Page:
Haniyeh renews 10-year truce offer

Abbas-Mashaal meeting postponed; PA chairman meets Assad in Damascus.

jp.services2 (photo credit: )
(photo credit: )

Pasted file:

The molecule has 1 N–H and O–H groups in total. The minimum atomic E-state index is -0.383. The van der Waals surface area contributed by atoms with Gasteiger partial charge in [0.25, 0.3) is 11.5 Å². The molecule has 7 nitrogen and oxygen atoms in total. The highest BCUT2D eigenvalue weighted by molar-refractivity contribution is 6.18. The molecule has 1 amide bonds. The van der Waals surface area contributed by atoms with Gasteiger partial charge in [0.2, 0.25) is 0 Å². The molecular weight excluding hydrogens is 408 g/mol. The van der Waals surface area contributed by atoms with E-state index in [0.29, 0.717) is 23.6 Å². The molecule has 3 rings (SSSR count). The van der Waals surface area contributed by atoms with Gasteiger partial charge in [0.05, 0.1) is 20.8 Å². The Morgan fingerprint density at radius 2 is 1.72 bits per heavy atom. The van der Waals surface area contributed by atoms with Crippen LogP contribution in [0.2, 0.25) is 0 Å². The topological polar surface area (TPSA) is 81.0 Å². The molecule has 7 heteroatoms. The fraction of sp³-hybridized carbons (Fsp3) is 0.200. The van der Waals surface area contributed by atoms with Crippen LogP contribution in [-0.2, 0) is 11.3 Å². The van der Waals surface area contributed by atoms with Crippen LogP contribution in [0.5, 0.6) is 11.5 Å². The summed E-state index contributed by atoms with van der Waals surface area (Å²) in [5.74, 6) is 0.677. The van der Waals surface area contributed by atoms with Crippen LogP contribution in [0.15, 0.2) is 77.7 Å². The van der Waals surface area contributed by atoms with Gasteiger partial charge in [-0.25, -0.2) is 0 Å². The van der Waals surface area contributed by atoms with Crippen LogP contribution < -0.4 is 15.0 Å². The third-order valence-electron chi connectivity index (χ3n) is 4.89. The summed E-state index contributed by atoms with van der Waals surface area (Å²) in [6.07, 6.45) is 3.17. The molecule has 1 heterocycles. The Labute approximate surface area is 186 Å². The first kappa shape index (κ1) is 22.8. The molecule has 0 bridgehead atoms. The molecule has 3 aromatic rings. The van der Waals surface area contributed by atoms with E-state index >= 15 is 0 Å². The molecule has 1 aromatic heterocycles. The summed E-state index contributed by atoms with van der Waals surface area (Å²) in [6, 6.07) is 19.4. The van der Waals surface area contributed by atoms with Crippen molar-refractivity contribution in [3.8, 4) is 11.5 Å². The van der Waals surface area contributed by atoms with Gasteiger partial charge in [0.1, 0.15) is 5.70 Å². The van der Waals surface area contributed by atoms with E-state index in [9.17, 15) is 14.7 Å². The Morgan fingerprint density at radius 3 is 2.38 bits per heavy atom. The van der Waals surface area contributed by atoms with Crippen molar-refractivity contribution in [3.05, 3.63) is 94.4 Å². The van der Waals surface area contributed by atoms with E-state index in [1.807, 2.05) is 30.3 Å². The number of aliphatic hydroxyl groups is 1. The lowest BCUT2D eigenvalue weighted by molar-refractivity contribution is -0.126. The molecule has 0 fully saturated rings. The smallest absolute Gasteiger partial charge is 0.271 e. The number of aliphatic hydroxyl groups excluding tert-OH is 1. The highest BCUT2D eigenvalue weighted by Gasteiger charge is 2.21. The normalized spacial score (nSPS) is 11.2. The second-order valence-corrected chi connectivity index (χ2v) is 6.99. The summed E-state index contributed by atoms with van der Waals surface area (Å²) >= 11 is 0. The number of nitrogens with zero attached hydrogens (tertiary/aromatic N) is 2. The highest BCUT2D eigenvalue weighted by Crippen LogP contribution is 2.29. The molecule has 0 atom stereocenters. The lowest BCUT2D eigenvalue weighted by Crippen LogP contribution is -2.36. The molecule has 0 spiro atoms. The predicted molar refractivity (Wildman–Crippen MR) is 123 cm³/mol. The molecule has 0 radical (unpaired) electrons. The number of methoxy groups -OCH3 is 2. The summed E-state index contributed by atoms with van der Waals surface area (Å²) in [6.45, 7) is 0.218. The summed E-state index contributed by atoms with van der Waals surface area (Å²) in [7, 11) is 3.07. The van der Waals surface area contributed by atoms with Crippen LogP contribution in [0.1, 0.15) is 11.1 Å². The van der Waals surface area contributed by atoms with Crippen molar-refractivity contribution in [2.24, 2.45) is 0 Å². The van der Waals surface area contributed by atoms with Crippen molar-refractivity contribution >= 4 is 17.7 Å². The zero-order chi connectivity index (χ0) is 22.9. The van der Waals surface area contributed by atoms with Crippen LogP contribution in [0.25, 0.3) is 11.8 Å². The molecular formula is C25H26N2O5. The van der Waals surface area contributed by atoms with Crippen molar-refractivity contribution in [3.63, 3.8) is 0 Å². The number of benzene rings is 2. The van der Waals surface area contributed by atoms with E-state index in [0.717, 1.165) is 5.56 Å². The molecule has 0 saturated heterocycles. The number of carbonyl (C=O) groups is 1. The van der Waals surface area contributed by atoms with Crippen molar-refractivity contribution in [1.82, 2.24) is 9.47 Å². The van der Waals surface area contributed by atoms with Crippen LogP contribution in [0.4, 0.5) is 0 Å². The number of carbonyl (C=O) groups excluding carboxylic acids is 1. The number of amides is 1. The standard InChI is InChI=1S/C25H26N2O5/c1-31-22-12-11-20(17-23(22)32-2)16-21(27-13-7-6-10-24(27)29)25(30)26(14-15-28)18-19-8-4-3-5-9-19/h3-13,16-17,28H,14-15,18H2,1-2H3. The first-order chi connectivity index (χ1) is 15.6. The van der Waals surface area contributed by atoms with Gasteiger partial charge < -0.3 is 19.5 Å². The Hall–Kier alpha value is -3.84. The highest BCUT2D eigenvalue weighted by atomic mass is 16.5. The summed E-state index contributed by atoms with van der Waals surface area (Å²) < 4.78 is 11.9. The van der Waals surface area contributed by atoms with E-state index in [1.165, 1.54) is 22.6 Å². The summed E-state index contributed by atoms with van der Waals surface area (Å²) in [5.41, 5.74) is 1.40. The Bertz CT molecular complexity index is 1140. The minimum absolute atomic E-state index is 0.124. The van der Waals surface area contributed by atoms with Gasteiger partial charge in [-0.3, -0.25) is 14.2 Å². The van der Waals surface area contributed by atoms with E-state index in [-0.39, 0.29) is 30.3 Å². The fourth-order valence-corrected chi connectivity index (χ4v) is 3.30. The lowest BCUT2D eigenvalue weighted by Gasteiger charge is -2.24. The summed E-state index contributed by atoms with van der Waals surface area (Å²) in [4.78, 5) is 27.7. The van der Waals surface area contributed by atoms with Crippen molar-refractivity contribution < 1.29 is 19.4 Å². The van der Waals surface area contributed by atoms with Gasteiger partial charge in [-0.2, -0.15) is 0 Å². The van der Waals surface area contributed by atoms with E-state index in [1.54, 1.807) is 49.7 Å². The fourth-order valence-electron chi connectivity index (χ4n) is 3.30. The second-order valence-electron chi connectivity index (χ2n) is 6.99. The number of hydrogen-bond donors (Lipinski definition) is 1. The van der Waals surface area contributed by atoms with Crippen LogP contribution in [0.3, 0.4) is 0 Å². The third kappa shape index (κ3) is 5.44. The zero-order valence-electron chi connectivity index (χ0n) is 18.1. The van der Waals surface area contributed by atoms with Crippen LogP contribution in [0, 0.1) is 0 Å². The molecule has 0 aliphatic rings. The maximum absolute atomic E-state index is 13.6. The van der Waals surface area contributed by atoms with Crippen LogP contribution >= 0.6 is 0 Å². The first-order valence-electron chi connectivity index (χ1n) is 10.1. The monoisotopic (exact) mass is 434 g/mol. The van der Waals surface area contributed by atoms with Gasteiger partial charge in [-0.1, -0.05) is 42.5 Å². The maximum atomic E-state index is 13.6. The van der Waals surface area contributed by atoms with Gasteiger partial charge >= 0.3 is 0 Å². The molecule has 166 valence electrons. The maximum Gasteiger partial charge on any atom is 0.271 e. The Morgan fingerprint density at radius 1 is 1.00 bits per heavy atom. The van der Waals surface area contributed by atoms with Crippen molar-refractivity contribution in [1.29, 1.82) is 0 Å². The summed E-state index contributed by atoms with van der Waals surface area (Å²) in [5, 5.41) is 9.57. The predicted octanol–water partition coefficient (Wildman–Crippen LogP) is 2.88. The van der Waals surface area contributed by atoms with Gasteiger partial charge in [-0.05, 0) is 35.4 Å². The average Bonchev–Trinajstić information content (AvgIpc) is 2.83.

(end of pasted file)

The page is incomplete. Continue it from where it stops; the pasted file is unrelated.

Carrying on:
Palestinian Authority Prime Minister Ismail Haniyeh of Hamas on Saturday renewed his offer for a 10-year truce with Israel in return for the establishment of a temporary Palestinian state in the West Bank, Gaza Strip and east Jerusalem. Haniyeh's offer, which had previously been rejected by both Israel and PA Chairman Mahmoud Abbas, came only hours before Abbas had been scheduled to meet in Damascus with Hamas leader Khaled Mashaal for talks on ways of resolving the ongoing power struggle in the PA. However, a senior member of a Palestinian faction said Saturday night there would not be such a meeting Saturday, but that it might take place on Sunday. Fatah and Hamas officials had played down the significance of the Abbas-Mashaal talks - the first summit of its kind since July 2005 - and pointed out that the gap between the two parties concerning the formation of a unity government remains as wide as ever. The officials also did not rule out the possibility that the meeting would not take place after all because of the continued dispute. The main argument is over the Interior Ministry, which is formally in charge of the PA security forces. Hamas officials reiterated over the weekend their opposition to ceding control over the ministry. Ahmed Yussef, political adviser to Haniyeh, said Hamas was opposed to the formation of a unity government simply to appease the US and Israel. "Hamas has displayed flexibility regarding the key cabinet ministries, including the Interior Ministry," he said. "But we don't want these portfolios to be handed over to figures backed by the US and Israel." Haniyeh earlier expressed hope that the meeting between Abbas and Mashaal would contribute to easing tensions between Hamas and Fatah. "This meeting might lead to more understandings between the two sides," he told reporters in Gaza City. "But this is definitely not the last meeting of its kind." Muhammad Nazzal, a senior Hamas official based in Damascus, described the summit as a "severe blow" to many of Abbas's advisers and spokesmen who, he claimed, worked hard in the past few days to prevent the meeting from taking place. He said that besides focusing on the unity government idea, the two were also planning to discuss ways of reconstructing the PLO and ending the war of words between Fatah and Hamas. Independent legislator Mustafa Barghouti, who has been acting as a mediator between the two sides, said that "even if the talks did not lead to positive results, the summit itself is of great significance. "The summit will create a positive atmosphere and remove some obstacles," he said. "We're not very optimistic," a source close to Abbas in Ramallah told The Jerusalem Post. "We still don't see real changes in Hamas's position regarding the unity government. Moreover, Hamas is still refusing to abide by all agreements that have been signed between the PLO and Israel since 1993." Ahmed Abdel Rahman, a top aide to Abbas, said he too was not optimistic. Noting that the two parties were still at loggerheads over several issues, Rahman lashed out at Hamas for its refusal to dismantle its "Executive Force" militia, which was recently outlawed by Abbas. Earlier, Abbas met in Damascus with President Bashar Assad, who offered to mediate between Fatah and Hamas, said Nabil Amr, media adviser to the PA chairman. PA official Saeb Erekat said Abbas told Assad that the program of the proposed unity government must meet conditions set by the Quartet for the lifting of sanctions that have harmed the Palestinian economy. "We need a government whose political program will win the support of the international community," he said. In a development that is likely to have a negative impact on the Abbas-Mashaal summit, a Fatah leader in the West Bank on Saturday accused Hamas of building a "republic of underground tunnels" in the Gaza Strip. Jamal Nazzal, a senior Fatah spokesman, said the network of tunnels resembled those built by al-Qaida in Afghanistan. Last week Fatah claimed that the underground tunnels were dug to assassinate senior Fatah and PA leaders, including Abbas and top Fatah operative Muhammad Dahlan. Hamas has strongly denied the charges, saying the tunnels were part of a plan to foil a possible Israeli invasion of the Gaza Strip.